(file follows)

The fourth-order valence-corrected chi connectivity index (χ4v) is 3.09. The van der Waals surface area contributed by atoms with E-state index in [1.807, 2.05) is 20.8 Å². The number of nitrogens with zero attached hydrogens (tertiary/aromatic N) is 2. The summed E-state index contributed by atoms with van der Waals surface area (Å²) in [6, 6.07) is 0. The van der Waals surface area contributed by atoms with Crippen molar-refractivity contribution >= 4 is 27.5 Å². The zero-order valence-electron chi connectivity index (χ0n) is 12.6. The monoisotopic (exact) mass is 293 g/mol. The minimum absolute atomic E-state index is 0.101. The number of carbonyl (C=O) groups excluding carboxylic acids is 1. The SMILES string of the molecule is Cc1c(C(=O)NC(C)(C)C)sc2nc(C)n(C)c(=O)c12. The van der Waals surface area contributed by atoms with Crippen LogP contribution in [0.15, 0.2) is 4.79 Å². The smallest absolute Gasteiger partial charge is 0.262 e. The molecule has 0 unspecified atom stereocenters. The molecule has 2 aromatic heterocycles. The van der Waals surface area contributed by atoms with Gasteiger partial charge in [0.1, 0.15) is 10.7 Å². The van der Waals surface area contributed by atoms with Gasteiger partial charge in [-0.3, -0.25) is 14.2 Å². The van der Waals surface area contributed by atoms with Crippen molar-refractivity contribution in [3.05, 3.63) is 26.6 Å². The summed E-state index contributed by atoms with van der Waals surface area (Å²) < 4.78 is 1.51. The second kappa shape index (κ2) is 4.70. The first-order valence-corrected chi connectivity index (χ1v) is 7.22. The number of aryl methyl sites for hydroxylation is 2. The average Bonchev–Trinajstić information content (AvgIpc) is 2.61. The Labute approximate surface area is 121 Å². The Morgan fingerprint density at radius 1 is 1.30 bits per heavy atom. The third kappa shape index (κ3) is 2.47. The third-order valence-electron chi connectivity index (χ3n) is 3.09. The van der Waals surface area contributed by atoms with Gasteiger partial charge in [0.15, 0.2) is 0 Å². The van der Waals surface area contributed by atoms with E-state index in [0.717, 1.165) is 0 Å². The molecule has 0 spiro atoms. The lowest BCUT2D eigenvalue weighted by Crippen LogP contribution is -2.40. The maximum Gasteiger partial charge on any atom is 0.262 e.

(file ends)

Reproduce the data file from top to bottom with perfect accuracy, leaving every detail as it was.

The fourth-order valence-corrected chi connectivity index (χ4v) is 3.09. The van der Waals surface area contributed by atoms with E-state index in [1.807, 2.05) is 20.8 Å². The number of nitrogens with zero attached hydrogens (tertiary/aromatic N) is 2. The summed E-state index contributed by atoms with van der Waals surface area (Å²) in [6, 6.07) is 0. The van der Waals surface area contributed by atoms with Crippen molar-refractivity contribution >= 4 is 27.5 Å². The zero-order valence-electron chi connectivity index (χ0n) is 12.6. The monoisotopic (exact) mass is 293 g/mol. The minimum absolute atomic E-state index is 0.101. The number of carbonyl (C=O) groups excluding carboxylic acids is 1. The SMILES string of the molecule is Cc1c(C(=O)NC(C)(C)C)sc2nc(C)n(C)c(=O)c12. The van der Waals surface area contributed by atoms with Crippen LogP contribution in [0.15, 0.2) is 4.79 Å². The smallest absolute Gasteiger partial charge is 0.262 e. The molecule has 0 unspecified atom stereocenters. The molecule has 2 aromatic heterocycles. The van der Waals surface area contributed by atoms with Gasteiger partial charge in [0.1, 0.15) is 10.7 Å². The van der Waals surface area contributed by atoms with Gasteiger partial charge in [-0.3, -0.25) is 14.2 Å². The van der Waals surface area contributed by atoms with Crippen molar-refractivity contribution in [3.05, 3.63) is 26.6 Å². The summed E-state index contributed by atoms with van der Waals surface area (Å²) < 4.78 is 1.51. The second kappa shape index (κ2) is 4.70. The first-order valence-corrected chi connectivity index (χ1v) is 7.22. The number of aryl methyl sites for hydroxylation is 2. The average Bonchev–Trinajstić information content (AvgIpc) is 2.61. The Labute approximate surface area is 121 Å². The Morgan fingerprint density at radius 1 is 1.30 bits per heavy atom. The third kappa shape index (κ3) is 2.47. The third-order valence-electron chi connectivity index (χ3n) is 3.09. The van der Waals surface area contributed by atoms with Gasteiger partial charge in [0.15, 0.2) is 0 Å². The van der Waals surface area contributed by atoms with E-state index in [0.717, 1.165) is 0 Å². The molecule has 0 spiro atoms. The lowest BCUT2D eigenvalue weighted by Crippen LogP contribution is -2.40. The maximum Gasteiger partial charge on any atom is 0.262 e.